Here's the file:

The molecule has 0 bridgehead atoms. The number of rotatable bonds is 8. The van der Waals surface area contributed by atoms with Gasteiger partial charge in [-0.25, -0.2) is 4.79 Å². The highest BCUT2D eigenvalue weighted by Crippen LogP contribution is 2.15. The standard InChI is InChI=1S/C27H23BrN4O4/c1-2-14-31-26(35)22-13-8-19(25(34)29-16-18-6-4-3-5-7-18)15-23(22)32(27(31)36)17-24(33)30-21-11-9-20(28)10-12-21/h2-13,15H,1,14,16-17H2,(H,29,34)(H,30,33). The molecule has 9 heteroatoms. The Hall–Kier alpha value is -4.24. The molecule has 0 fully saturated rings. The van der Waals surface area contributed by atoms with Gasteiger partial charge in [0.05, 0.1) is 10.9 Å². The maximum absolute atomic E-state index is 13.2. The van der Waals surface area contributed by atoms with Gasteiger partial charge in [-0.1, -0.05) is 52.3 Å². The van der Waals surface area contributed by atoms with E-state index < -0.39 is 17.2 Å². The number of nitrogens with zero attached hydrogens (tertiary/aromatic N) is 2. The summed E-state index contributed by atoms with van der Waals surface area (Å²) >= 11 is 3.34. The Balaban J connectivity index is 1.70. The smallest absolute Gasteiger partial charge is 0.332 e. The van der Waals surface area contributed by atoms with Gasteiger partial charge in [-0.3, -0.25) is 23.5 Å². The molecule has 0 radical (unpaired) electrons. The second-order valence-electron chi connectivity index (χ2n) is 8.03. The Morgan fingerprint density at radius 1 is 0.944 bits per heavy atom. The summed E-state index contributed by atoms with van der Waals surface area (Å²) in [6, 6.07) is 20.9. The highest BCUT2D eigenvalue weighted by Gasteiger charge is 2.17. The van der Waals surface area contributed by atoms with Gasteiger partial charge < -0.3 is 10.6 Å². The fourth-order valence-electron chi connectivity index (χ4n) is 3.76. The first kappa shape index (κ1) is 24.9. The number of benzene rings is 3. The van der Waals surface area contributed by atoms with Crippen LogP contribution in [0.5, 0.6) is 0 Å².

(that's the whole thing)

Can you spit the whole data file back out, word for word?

The molecule has 0 bridgehead atoms. The number of rotatable bonds is 8. The van der Waals surface area contributed by atoms with Gasteiger partial charge in [-0.25, -0.2) is 4.79 Å². The highest BCUT2D eigenvalue weighted by Crippen LogP contribution is 2.15. The standard InChI is InChI=1S/C27H23BrN4O4/c1-2-14-31-26(35)22-13-8-19(25(34)29-16-18-6-4-3-5-7-18)15-23(22)32(27(31)36)17-24(33)30-21-11-9-20(28)10-12-21/h2-13,15H,1,14,16-17H2,(H,29,34)(H,30,33). The molecule has 9 heteroatoms. The Hall–Kier alpha value is -4.24. The molecule has 0 fully saturated rings. The van der Waals surface area contributed by atoms with Gasteiger partial charge in [0.05, 0.1) is 10.9 Å². The maximum absolute atomic E-state index is 13.2. The van der Waals surface area contributed by atoms with Gasteiger partial charge in [-0.1, -0.05) is 52.3 Å². The van der Waals surface area contributed by atoms with E-state index < -0.39 is 17.2 Å². The number of nitrogens with zero attached hydrogens (tertiary/aromatic N) is 2. The summed E-state index contributed by atoms with van der Waals surface area (Å²) >= 11 is 3.34. The Balaban J connectivity index is 1.70. The smallest absolute Gasteiger partial charge is 0.332 e. The van der Waals surface area contributed by atoms with Gasteiger partial charge in [-0.3, -0.25) is 23.5 Å². The molecule has 0 radical (unpaired) electrons. The second-order valence-electron chi connectivity index (χ2n) is 8.03. The Morgan fingerprint density at radius 1 is 0.944 bits per heavy atom. The summed E-state index contributed by atoms with van der Waals surface area (Å²) in [6, 6.07) is 20.9. The highest BCUT2D eigenvalue weighted by Gasteiger charge is 2.17. The van der Waals surface area contributed by atoms with Gasteiger partial charge < -0.3 is 10.6 Å². The fourth-order valence-electron chi connectivity index (χ4n) is 3.76. The first kappa shape index (κ1) is 24.9. The number of benzene rings is 3. The van der Waals surface area contributed by atoms with Crippen LogP contribution in [0.5, 0.6) is 0 Å².